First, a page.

Sabbath is not only a weekly ritual, but a way of agricultural life. This Friday, i went to the Davidson Farm with a group of elementary school children and we saw several fallow rows of beautiful soil. “Why are there no plants here?” the kids questioned, noticing an absence of leafy greens. The farm manager, Theresa, explained that the previous crops had “eaten” all the good nutrients from the soil. The soil needed time – a Sabbath breath – before it could be plowed again.
The Earth works according to kairos, the cyclical nature of time when life happens in its own time. When we plant in harmony with the Earth’s cycles, agriculture teaches us patience. Wise farmers let crops grow in their own direction, let the rain fall in its own cycle, and let the field rest with Sabbath time. If fields are kin to our hearts, then we also are called to be patient with ourselves and live within kairos. We learn to be patient with seasons for relationships and seasons for solitude, seasons for work and rest, seasons for harvesting good fruit and planting for the future. As we transition between each phase, we need the space of Sabbath time to grieve loss, create compost, and embrace new beginnings. We need a full exhale and inhale in order to keep growing.
At this time in my life, I am learning to wait. Wait for the Lord is a commonly repeated prayer in Christianity, and only recently have I realized that this wisdom is essential to experiencing serenity. To let go of our anxious ways, we wait for wounds to heal, dreams to come to fruition, and connections to form in harmony with the seasons of the Universe. Waiting for God to act, we sacrifice our own activity-driven agendas. We bear God’s promise for redemption with patience, being still in the quiet of our hearts.
As for that in the good soil, they are those who, hearing the word, hold it fast in an honest and good heart, and bear fruit with patience. – Luke 8:15
My favorite word in Spanish is the verb esperar: a word that means both to hope and to wait. Having patience, we allow God’s goodness to work within us. Our hearts are no longer enchained by anxiety about results, but liberated to enjoy what is already growing. We release the tension to just let love happen. The seed of enlightenment blossoms when we bring our breath’s attention to this very moment.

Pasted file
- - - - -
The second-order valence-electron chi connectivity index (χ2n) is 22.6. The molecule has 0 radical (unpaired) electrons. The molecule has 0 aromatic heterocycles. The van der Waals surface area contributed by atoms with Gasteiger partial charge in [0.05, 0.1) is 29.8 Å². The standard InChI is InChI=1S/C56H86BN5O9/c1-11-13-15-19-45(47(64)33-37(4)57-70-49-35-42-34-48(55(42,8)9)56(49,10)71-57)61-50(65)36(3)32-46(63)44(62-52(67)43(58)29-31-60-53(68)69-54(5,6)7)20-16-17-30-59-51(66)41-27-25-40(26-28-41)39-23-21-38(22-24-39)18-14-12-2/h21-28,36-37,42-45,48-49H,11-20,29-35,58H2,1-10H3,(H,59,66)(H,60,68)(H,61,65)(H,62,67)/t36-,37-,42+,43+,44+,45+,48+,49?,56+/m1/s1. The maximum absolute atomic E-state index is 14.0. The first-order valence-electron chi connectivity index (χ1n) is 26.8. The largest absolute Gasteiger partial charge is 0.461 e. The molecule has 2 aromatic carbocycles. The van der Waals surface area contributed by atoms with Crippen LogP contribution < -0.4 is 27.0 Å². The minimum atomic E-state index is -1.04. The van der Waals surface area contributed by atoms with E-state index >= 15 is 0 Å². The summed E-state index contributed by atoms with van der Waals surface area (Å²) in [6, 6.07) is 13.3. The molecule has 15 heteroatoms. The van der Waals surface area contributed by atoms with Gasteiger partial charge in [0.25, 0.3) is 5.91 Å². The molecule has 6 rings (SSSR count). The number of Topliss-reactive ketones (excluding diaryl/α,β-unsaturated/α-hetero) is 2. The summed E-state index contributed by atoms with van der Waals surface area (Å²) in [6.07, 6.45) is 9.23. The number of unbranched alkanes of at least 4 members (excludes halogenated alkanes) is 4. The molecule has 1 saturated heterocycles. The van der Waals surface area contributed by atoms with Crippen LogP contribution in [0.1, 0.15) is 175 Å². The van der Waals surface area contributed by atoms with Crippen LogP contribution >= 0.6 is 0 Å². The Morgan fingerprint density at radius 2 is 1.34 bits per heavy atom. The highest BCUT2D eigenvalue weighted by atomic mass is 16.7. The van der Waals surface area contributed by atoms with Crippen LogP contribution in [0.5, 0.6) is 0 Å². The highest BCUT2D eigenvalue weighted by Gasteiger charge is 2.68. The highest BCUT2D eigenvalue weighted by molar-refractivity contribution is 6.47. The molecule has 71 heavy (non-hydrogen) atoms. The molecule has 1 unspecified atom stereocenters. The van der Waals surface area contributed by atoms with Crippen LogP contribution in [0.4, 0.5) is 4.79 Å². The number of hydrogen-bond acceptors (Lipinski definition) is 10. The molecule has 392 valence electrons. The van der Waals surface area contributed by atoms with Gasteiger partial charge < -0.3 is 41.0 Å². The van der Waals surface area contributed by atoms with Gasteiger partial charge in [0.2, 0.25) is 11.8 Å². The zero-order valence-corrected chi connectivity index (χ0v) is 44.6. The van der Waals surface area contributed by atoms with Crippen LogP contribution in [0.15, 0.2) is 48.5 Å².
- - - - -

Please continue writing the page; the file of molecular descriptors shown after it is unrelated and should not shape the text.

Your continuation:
Breathe, slowly now, in and out. The Divine is planting your heart with seeds unseen to the visible eye. May your breath give you space to cry and to laugh, to feed your soul, to let your fields be fallow and sustain your growth.
I leave you with a prayer attributed to Archbishop Oscar Romero. Peace be with you for your week!
It helps, now and then, to step back and take a long view.
The kingdom is not only beyond our efforts, it is even beyond our vision.
We accomplish in our lifetime only a tiny fraction of the magnificent
enterprise that is God’s work. Nothing we do is complete, which is a way of
saying that the Kingdom always lies beyond us.
No statement says all that could be said.
No prayer fully expresses our faith.
No confession brings perfection.
No pastoral visit brings wholeness.
No program accomplishes the Church’s mission.
No set of goals and objectives includes everything.
This is what we are about.
We plant the seeds that one day will grow.
We water seeds already planted, knowing that they hold future promise.
We lay foundations that will need further development.
We provide yeast that produces far beyond our capabilities.
We cannot do everything, and there is a sense of liberation in realizing that.
This enables us to do something, and to do it very well.
It may be incomplete, but it is a beginning, a step along the way, an
opportunity for the Lord’s grace to enter and do the rest.
We may never see the end results, but that is the difference between the master
builder and the worker.
We are workers, not master builders; ministers, not messiahs.
We are prophets of a future not our own.
Bishop Ken Untener of Saginaw